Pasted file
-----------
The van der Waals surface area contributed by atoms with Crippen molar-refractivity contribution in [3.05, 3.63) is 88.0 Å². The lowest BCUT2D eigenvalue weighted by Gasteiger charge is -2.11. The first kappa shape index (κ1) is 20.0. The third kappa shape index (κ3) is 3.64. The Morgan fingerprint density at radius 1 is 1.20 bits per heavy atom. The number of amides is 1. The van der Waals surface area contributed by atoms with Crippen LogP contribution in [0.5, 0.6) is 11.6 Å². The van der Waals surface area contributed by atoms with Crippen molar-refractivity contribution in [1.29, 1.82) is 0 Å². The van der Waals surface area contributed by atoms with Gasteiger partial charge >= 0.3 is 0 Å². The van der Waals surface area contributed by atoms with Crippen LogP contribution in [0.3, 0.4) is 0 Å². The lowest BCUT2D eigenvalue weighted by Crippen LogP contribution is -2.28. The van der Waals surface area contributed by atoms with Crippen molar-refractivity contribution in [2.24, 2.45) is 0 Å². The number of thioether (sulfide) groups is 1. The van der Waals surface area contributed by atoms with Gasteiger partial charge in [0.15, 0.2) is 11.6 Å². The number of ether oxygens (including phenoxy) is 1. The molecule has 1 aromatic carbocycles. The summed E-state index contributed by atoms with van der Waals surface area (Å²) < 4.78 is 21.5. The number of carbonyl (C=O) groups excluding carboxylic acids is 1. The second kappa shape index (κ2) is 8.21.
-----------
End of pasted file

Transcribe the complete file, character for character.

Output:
The van der Waals surface area contributed by atoms with Crippen molar-refractivity contribution in [3.05, 3.63) is 88.0 Å². The lowest BCUT2D eigenvalue weighted by Gasteiger charge is -2.11. The first kappa shape index (κ1) is 20.0. The third kappa shape index (κ3) is 3.64. The Morgan fingerprint density at radius 1 is 1.20 bits per heavy atom. The number of amides is 1. The van der Waals surface area contributed by atoms with Crippen LogP contribution in [0.5, 0.6) is 11.6 Å². The van der Waals surface area contributed by atoms with Crippen molar-refractivity contribution in [1.29, 1.82) is 0 Å². The van der Waals surface area contributed by atoms with Gasteiger partial charge >= 0.3 is 0 Å². The van der Waals surface area contributed by atoms with Crippen LogP contribution in [0.3, 0.4) is 0 Å². The lowest BCUT2D eigenvalue weighted by Crippen LogP contribution is -2.28. The van der Waals surface area contributed by atoms with Crippen molar-refractivity contribution in [2.24, 2.45) is 0 Å². The number of thioether (sulfide) groups is 1. The van der Waals surface area contributed by atoms with Gasteiger partial charge in [0.15, 0.2) is 11.6 Å². The number of ether oxygens (including phenoxy) is 1. The molecule has 1 aromatic carbocycles. The summed E-state index contributed by atoms with van der Waals surface area (Å²) < 4.78 is 21.5. The number of carbonyl (C=O) groups excluding carboxylic acids is 1. The second kappa shape index (κ2) is 8.21.